Discharge Planning Advisor: Quick classes in CPR ensure safer discharge
Classes help caregivers, kids with special needs
Cardiopulmonary resuscitation (CPR) is a good skill for every parent to learn, says Jennifer Bay, RN, BSN, the CPR coordinator for Children’s Healthcare of Atlanta. If adults who spend a lot of time with children know CPR, they are less likely to panic when an accident occurs and will know what to do until the emergency medical service team (EMS) arrives.
For some parents, however, learning CPR is imperative for the welfare of their child. That’s why CPR is offered on Monday, Wednesday, and Friday to parents with children admitted to either hospital within the Children’s Healthcare system. Most attend because the physician has ordered CPR for the main caregiver before the child is discharged. Others hear about the class when it is announced or a nurse tells them, and they simply walk in.
Those parents sent by physicians usually have children with heart defects, multiple health problems, or babies with apnea who will be on an apnea monitor at home. Should the child stop breathing, these parents need to know the steps for CPR.
It is not a class offered to the community. Children’s has community CPR classes throughout the year, says Bay. At the community classes, parents are certified following the instruction, and the certification process takes time.
The inpatient class only lasts an hour and is designed to teach parents in a short period of time what they need to do in an emergency. "The parents walk out of the class knowing the skills to keep their child alive until EMS arrives. An hour is long enough for parents to get the instruction they need, and they aren’t away from their child’s bedside for too long," she says.
The CPR instructors are contract employees, and they show up for the classes at the scheduled time whether a physician has ordered CPR instruction for a caregiver. If caregivers show up for the class, they teach; and if not, they go home, says Bay. "In this way, the classes are on a set basis and the physicians and staff know when they are held. If a caregiver needs to learn CPR on a day it is not offered, staff do the teaching," she says.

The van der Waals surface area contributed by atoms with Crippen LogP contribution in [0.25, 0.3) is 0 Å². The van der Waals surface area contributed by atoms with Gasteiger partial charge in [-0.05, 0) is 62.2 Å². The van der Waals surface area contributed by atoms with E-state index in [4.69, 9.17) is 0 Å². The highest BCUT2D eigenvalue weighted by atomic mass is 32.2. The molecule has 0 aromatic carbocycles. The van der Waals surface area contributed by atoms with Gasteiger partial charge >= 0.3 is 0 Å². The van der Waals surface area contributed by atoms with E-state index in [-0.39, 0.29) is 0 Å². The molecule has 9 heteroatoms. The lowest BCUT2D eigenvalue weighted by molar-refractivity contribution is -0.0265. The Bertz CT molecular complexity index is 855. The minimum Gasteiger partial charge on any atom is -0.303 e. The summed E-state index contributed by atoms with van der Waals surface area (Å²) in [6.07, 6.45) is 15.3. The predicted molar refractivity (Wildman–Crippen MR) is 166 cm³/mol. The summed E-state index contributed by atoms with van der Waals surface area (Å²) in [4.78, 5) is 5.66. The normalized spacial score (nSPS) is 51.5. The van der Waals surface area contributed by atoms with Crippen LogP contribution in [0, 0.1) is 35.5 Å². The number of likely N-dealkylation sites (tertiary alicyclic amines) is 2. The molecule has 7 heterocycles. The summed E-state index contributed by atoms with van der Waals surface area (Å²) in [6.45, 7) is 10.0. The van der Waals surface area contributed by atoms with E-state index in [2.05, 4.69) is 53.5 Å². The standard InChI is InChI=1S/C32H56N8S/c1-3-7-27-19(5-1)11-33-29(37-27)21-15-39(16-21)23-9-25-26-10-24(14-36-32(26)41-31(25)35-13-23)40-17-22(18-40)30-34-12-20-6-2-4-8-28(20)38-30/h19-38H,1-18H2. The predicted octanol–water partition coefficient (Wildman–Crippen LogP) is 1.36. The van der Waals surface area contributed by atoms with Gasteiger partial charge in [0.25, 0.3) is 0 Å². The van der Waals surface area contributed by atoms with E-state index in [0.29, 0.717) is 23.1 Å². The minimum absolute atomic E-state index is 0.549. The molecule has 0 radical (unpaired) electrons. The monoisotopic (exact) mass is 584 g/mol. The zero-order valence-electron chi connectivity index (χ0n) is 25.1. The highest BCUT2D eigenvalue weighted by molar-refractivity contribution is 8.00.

The inpatient CPR classes are open to any family member whether they are the main caregiver or not. Grandparents or a teen-age sibling who might baby-sit often will attend. Classes are limited to eight people so each participant has hands-on instruction.
Getting the information across
The class is taught by verbal instruction and demonstration on manikins with parents demonstrating the observed skill back to the instructor. "Seeing and doing is the best way to learn," says Bay.
Instructors teach everyone child CPR, which is for children ages 1 to 8. If someone in the class has a baby and needs to learn infant CPR, which is for children younger than 1, he or she receives individual instruction after the class.
The basic difference in CPR for various age groups is in the chest compressions, whether fingers are used or the heel of the hand, the placement of the fingers or hand, and the depth of the compressions.
With infants, the third and fourth fingers are positioned in the center of the baby’s chest half an inch below the nipples and pressed down ½ to 1 inch. One breath is followed by five of these gentle chest compressions.
With children, the heel of one hand is used for chest compressions with the person administering CPR pressing the sternum down 1 to 1½ inches. As with infants, one full breath is followed by five chest compressions.
Parents are encouraged to attend the community outreach CPR class for more in-depth instruction after their child is discharged from the hospital. Often they will return to the inpatient class more than once to learn the skill better if their child is in the hospital for any length of time. Parents receive pocket cards and teaching sheets that list the steps for CPR, and they are instructed to carry the card with them and post the sheets throughout their house.